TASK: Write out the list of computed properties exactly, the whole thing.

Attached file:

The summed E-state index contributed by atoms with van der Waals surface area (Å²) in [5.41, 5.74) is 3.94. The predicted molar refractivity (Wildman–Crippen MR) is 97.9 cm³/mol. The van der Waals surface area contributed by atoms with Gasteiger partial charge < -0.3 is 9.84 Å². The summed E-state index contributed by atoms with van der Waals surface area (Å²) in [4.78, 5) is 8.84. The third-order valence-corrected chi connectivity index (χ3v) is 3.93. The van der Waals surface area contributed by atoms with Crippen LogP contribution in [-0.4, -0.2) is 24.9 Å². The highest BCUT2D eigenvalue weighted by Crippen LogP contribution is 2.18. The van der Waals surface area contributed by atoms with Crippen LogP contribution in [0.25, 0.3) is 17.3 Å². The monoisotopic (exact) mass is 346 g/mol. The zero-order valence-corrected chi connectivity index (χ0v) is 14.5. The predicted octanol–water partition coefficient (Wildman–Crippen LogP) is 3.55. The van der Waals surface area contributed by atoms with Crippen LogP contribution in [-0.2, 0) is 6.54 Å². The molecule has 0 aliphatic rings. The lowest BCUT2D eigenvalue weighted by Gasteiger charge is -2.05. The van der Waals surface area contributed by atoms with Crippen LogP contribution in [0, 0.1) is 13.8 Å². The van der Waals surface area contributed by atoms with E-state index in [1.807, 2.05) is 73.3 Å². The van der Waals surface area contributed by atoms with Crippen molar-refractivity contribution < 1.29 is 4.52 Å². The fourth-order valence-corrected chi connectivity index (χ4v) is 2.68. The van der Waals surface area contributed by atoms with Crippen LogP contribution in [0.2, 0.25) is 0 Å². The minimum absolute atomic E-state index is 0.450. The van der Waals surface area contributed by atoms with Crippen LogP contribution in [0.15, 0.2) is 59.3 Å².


The summed E-state index contributed by atoms with van der Waals surface area (Å²) in [5.41, 5.74) is 3.94. The predicted molar refractivity (Wildman–Crippen MR) is 97.9 cm³/mol. The van der Waals surface area contributed by atoms with Gasteiger partial charge < -0.3 is 9.84 Å². The summed E-state index contributed by atoms with van der Waals surface area (Å²) in [4.78, 5) is 8.84. The third-order valence-corrected chi connectivity index (χ3v) is 3.93. The van der Waals surface area contributed by atoms with Crippen LogP contribution in [-0.4, -0.2) is 24.9 Å². The highest BCUT2D eigenvalue weighted by Crippen LogP contribution is 2.18. The van der Waals surface area contributed by atoms with Crippen LogP contribution in [0.25, 0.3) is 17.3 Å². The monoisotopic (exact) mass is 346 g/mol. The zero-order valence-corrected chi connectivity index (χ0v) is 14.5. The predicted octanol–water partition coefficient (Wildman–Crippen LogP) is 3.55. The van der Waals surface area contributed by atoms with Crippen LogP contribution in [-0.2, 0) is 6.54 Å². The molecule has 0 aliphatic rings. The lowest BCUT2D eigenvalue weighted by Gasteiger charge is -2.05. The van der Waals surface area contributed by atoms with Crippen LogP contribution in [0, 0.1) is 13.8 Å². The van der Waals surface area contributed by atoms with E-state index in [1.807, 2.05) is 73.3 Å². The van der Waals surface area contributed by atoms with Crippen molar-refractivity contribution < 1.29 is 4.52 Å². The fourth-order valence-corrected chi connectivity index (χ4v) is 2.68. The van der Waals surface area contributed by atoms with Crippen LogP contribution in [0.2, 0.25) is 0 Å². The minimum absolute atomic E-state index is 0.450. The van der Waals surface area contributed by atoms with Crippen LogP contribution in [0.15, 0.2) is 59.3 Å².